Song Genesis

I’ve read about a lot of recording artists who claim to have written complete songs at the 11th hour, in absolute crunch time – indeed studio time. They’re not lying, of course, and such instances have actually produced timeless gems over the years.

Even though a simple, riff-driven song, The Rolling Stones’ “Satisfaction” is said to be one of these last-minute sparks of creativity, having reportedly been written in 20 minutes. When director John Hughes decided to change the ending of his classic brat pack flick “Pretty In Pink”, the band OMD were given 24 hours to rewrite the song they had written to accompany the film’s original ending. This produced the exquisite and unforgettable “If You Leave”. When a poet friend of Franz Schubert’s once brought him a new poem to be set to music, Schubert is said to have given it just one read before declaring “I got it.”

Some people are just geniuses; some are very experienced and gifted writers of music who can tap into the Muse almost at will and mold inspiration into workable chunks on the spot… Sometimes the stars just align and all musicians involved (as in a jam or studio session) have their mojo working. Most importantly, they trust themselves enough to be sure that they’ll be OK with the material later on. These are facts and they have replayed successfully many times since the dawn of music-making.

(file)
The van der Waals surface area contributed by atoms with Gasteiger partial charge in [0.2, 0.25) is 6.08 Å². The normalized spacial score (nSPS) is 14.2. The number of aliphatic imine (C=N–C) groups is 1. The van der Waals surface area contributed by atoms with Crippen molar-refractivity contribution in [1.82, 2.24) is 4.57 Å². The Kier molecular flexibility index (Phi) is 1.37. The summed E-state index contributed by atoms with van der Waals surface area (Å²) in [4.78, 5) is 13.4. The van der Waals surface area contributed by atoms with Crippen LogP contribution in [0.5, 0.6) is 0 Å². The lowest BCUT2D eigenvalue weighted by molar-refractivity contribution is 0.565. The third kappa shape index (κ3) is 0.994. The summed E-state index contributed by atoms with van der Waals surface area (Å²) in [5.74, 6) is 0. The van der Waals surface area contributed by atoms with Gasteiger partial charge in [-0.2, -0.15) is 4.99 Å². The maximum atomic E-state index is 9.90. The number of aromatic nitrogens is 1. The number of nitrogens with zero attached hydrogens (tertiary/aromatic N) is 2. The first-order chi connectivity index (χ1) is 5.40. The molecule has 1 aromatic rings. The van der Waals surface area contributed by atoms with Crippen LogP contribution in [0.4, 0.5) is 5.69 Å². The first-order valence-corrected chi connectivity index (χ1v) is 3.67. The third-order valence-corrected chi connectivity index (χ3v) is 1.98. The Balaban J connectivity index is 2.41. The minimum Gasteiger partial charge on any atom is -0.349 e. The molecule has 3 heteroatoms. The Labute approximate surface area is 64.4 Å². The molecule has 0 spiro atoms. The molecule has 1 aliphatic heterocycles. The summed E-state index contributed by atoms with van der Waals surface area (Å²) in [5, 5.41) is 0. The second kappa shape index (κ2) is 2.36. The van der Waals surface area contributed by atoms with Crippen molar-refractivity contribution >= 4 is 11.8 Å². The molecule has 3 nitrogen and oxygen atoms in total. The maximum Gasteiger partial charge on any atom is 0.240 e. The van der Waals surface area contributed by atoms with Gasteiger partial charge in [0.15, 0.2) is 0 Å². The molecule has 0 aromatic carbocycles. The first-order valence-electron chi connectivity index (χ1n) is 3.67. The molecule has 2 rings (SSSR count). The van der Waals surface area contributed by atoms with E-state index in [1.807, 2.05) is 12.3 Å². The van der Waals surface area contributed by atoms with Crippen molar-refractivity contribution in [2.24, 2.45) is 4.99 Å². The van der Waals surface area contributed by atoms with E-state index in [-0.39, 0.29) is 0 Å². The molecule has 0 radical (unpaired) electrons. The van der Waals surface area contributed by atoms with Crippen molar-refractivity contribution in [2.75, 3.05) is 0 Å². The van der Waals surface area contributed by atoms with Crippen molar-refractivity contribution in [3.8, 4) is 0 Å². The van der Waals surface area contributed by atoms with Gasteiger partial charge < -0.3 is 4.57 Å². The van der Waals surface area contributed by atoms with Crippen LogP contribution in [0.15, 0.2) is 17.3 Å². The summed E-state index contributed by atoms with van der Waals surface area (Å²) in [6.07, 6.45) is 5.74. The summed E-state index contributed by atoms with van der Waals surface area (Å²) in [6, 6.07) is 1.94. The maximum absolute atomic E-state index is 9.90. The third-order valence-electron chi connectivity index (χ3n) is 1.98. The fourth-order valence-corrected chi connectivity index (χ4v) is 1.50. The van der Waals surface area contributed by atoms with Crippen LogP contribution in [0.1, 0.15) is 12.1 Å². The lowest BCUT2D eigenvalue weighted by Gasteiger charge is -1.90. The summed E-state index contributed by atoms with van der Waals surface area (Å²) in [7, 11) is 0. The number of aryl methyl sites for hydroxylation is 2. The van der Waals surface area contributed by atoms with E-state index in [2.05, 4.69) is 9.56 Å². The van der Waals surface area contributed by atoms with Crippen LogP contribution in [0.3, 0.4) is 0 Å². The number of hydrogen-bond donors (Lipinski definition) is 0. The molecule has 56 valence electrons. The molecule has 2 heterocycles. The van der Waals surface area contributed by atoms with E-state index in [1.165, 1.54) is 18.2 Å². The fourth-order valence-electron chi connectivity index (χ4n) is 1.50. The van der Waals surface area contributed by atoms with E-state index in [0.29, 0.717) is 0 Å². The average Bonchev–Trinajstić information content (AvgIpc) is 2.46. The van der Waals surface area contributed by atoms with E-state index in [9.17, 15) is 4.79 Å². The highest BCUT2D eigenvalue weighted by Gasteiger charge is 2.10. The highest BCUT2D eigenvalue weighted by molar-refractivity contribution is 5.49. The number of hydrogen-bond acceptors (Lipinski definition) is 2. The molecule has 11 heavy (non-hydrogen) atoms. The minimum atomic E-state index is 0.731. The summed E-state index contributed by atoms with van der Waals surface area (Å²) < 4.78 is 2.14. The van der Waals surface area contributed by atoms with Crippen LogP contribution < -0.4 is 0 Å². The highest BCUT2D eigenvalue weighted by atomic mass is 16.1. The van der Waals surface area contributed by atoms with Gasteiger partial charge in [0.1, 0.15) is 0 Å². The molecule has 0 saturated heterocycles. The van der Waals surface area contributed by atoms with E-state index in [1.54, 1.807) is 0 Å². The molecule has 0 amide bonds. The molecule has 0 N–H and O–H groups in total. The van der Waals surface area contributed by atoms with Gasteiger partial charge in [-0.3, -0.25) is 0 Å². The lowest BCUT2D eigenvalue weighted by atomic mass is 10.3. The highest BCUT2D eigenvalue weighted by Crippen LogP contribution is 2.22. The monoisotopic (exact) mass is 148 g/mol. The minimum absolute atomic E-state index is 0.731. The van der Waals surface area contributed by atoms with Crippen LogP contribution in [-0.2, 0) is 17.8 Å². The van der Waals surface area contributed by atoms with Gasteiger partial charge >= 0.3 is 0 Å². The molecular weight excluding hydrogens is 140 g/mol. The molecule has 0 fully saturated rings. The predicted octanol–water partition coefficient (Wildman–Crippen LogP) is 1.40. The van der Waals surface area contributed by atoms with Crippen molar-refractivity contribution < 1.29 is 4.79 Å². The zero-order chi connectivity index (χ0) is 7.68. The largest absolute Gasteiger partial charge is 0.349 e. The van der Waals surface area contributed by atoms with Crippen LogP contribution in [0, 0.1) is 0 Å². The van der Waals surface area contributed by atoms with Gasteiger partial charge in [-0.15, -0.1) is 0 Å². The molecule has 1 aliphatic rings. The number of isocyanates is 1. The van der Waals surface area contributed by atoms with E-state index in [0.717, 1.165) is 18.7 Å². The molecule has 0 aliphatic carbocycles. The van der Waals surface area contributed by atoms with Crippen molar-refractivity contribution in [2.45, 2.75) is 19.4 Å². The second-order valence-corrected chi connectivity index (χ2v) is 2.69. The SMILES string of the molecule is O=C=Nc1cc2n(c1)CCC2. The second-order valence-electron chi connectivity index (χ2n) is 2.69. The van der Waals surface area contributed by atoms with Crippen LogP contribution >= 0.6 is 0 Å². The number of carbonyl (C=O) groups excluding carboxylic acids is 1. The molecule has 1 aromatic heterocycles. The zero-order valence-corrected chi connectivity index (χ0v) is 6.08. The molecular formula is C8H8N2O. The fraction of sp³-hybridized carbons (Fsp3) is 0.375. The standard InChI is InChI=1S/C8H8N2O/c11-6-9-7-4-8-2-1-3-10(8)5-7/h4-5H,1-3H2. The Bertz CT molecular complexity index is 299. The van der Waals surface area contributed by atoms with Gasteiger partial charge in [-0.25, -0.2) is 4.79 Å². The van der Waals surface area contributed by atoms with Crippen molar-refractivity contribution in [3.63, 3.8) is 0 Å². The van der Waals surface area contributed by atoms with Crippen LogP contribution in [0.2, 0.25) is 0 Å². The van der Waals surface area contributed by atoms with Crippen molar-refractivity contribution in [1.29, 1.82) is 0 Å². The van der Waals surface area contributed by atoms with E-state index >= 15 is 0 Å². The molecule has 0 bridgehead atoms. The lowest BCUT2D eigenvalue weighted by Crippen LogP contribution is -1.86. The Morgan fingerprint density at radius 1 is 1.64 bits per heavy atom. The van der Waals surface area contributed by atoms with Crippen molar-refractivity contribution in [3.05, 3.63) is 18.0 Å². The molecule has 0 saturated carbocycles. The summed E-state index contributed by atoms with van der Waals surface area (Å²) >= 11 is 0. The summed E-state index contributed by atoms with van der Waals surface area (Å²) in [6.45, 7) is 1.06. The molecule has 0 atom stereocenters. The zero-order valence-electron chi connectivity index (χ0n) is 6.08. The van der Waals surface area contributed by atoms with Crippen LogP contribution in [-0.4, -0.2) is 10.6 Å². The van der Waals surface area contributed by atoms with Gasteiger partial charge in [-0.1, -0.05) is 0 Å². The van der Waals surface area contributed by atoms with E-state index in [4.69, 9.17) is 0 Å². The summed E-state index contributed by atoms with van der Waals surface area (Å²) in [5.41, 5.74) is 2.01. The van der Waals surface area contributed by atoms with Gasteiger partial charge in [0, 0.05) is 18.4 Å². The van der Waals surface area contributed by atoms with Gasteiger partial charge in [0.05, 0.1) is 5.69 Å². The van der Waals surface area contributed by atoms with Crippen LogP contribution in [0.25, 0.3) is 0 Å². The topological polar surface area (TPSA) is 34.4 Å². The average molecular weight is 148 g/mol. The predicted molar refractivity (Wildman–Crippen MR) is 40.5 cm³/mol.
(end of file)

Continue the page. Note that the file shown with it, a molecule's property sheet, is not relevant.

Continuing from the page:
Nevertheless, I still submit that for the rest of us mere mortal composers, such feats are far from feasible. Neither are they necessarily desirable. For the most part and almost always, any new musical idea needs to set aside for a few days before it can be properly evaluated. That’s just how the ear works; it needs the interlude in order for the subconscious to process fresh melodic information. To be sure, such new content can be perfectly fine and even ingenious but you can’t possibly make an objective assessment in the heat of the moment; you need the sobering distance of time.

I agree that there is nothing more magical and stirring than a split-second liaison with the Muse providing just the phrase we need, leaving us scrambling for notation paper or a voice recorder. But the subconscious just like the conscious mind can make musical mistakes. And our makeup also (if not primarily) consists of reason, i.e. the ability to assess and organize information logically.

A musical phrase (not to mention the motifs it is comprised of) is not just an end but also a means to an end. A composer needs to get his hands dirty and squeeze whatever he can out of every snippet, especially if the overall song doesn’t know where to go or he doesn’t yet know how to arrange the piece. Oftentimes, taking a motif and applying it elsewhere in the song or instrumentation – as in a complementary line, a recurring figure or ostinato part – improves the whole project 200%.

The result often makes you cringe at the prospect of having settled for less and rested on your laurels of apparent unadulterated inspiration. And throughout this whole process, the composer constantly needs to be putting ideas away and sleeping on them, constantly juggling inspiration, nuts and bolts application of rules and tools as well as ice cold reason and distance.

Fresh musical ideas don’t come off assembly lines ready to go. They need to brew and grow; they need to cross-pollinate …and then brew and grow again, etc. Supervising this process is essentially what music composition is about. It’s what professional creativity is all about.